HTH, Steve



Er sorry, I thought WinMain is part of the Windows API?

Share this post


Link to post
Share on other sites
quote:

It is, but the D3DX librarys use their own Winmain, don''t they? :s Try adding a Winmain() function in an application that uses D3DX, and you should get a "Winamin() - redefinition" error.


...that shouldn''t happen. The D3DX lib is a static lib that does no such thing.

If you had actually looked at the source for run, its code goes something like this(typed from memory)
  
int Run()
{
//Some sort of initialization


while(bRun) //This is of course, not accurate; look at d3dapp.cpp

{
//Do some more stuff

if( PeekMessage(...) )
{
GetMessage(...);
TranslateMessage(&msg);
DispatchMessage(&msg)
}
else
Render3DEnvironment();
}
}


I guess you could consider that the Psuedo code. It is a standard Game Loop. if we have a message, process it, else render our frame.

-----------------------------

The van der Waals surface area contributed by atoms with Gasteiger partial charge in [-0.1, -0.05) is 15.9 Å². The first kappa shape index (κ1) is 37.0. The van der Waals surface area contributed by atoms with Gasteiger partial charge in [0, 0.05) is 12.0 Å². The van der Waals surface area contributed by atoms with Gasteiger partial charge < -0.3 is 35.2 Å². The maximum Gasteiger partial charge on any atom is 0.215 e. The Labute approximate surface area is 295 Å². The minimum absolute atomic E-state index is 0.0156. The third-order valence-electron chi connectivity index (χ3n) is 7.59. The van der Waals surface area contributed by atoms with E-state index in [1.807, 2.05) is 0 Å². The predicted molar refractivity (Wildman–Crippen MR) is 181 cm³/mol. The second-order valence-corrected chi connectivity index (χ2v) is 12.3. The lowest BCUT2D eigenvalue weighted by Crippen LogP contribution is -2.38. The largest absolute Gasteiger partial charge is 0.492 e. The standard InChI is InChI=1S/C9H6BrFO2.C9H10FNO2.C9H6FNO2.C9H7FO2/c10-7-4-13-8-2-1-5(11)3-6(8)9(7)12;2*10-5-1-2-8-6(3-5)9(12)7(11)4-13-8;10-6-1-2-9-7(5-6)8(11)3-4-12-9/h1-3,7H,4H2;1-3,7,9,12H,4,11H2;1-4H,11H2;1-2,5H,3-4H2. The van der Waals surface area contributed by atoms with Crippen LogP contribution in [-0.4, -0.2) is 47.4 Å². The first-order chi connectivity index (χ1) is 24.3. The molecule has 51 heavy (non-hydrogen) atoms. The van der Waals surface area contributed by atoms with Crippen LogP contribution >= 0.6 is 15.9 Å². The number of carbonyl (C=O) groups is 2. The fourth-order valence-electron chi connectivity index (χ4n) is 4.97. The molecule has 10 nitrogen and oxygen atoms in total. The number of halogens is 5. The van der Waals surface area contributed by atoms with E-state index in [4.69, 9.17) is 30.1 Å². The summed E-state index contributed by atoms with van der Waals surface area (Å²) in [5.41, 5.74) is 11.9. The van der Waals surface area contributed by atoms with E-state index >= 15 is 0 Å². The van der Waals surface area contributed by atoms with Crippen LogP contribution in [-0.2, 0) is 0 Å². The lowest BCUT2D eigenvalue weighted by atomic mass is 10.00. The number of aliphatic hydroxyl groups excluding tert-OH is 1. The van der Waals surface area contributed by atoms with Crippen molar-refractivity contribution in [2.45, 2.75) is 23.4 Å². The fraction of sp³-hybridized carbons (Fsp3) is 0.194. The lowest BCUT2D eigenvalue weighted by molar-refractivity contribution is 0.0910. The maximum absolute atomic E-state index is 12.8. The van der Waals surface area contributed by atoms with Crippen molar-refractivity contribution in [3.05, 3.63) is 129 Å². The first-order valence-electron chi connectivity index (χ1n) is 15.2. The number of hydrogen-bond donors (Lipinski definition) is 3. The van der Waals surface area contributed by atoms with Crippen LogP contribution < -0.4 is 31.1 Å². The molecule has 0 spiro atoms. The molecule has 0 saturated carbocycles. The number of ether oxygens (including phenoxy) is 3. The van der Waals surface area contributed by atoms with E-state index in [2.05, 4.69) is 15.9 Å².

The sad thing about artificial intelligence is that it lacks artifice and therefore intelligence.

Share this post


Link to post
Share on other sites
No no no no NO!

WinMain() is the Application''s entry point. This is the first place that is hit when you run the app.

In WinMain() the application class is declared, initialised (with Create() or similar) and Run (with Run() or whatever).

All the Run() does is enter into a standard windows message loop (if you don''t know what one of these is then read up on it). The message loop is what handles all the message from windows (Keypresses, screen redraws, etc).

Where Render(), etc, sits is after you''ve said "Okay, we''ve processed window''s messages, let''s get on with doing our own thing" and this is where you''d dump in your "Mainloop" type code (game loops, etc).